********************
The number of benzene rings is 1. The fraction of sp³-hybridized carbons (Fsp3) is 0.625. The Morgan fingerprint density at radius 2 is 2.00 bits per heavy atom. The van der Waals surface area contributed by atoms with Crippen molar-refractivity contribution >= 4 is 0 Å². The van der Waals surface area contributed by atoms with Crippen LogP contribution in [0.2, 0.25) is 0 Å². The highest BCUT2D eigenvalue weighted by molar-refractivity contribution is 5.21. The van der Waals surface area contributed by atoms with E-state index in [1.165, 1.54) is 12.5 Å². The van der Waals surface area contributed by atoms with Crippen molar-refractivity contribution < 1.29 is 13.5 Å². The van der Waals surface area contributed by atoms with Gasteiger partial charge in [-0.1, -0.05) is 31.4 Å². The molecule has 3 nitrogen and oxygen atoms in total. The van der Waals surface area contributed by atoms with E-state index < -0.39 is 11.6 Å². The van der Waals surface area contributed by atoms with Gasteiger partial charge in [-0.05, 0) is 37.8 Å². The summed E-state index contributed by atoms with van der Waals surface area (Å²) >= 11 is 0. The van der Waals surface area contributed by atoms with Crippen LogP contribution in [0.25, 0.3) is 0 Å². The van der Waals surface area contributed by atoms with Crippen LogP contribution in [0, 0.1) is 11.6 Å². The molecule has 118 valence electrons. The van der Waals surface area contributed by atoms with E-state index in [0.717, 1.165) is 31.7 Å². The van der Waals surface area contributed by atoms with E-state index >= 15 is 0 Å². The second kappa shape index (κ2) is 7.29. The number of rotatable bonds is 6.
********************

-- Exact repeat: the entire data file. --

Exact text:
The number of benzene rings is 1. The fraction of sp³-hybridized carbons (Fsp3) is 0.625. The Morgan fingerprint density at radius 2 is 2.00 bits per heavy atom. The van der Waals surface area contributed by atoms with Crippen molar-refractivity contribution >= 4 is 0 Å². The van der Waals surface area contributed by atoms with Crippen LogP contribution in [0.2, 0.25) is 0 Å². The highest BCUT2D eigenvalue weighted by molar-refractivity contribution is 5.21. The van der Waals surface area contributed by atoms with E-state index in [1.165, 1.54) is 12.5 Å². The van der Waals surface area contributed by atoms with Crippen molar-refractivity contribution < 1.29 is 13.5 Å². The van der Waals surface area contributed by atoms with Gasteiger partial charge in [-0.1, -0.05) is 31.4 Å². The molecule has 3 nitrogen and oxygen atoms in total. The van der Waals surface area contributed by atoms with E-state index < -0.39 is 11.6 Å². The van der Waals surface area contributed by atoms with Gasteiger partial charge in [-0.05, 0) is 37.8 Å². The summed E-state index contributed by atoms with van der Waals surface area (Å²) >= 11 is 0. The van der Waals surface area contributed by atoms with Crippen LogP contribution in [0.25, 0.3) is 0 Å². The van der Waals surface area contributed by atoms with Crippen LogP contribution in [0, 0.1) is 11.6 Å². The molecule has 118 valence electrons. The van der Waals surface area contributed by atoms with E-state index in [0.717, 1.165) is 31.7 Å². The van der Waals surface area contributed by atoms with E-state index >= 15 is 0 Å². The second kappa shape index (κ2) is 7.29. The number of rotatable bonds is 6.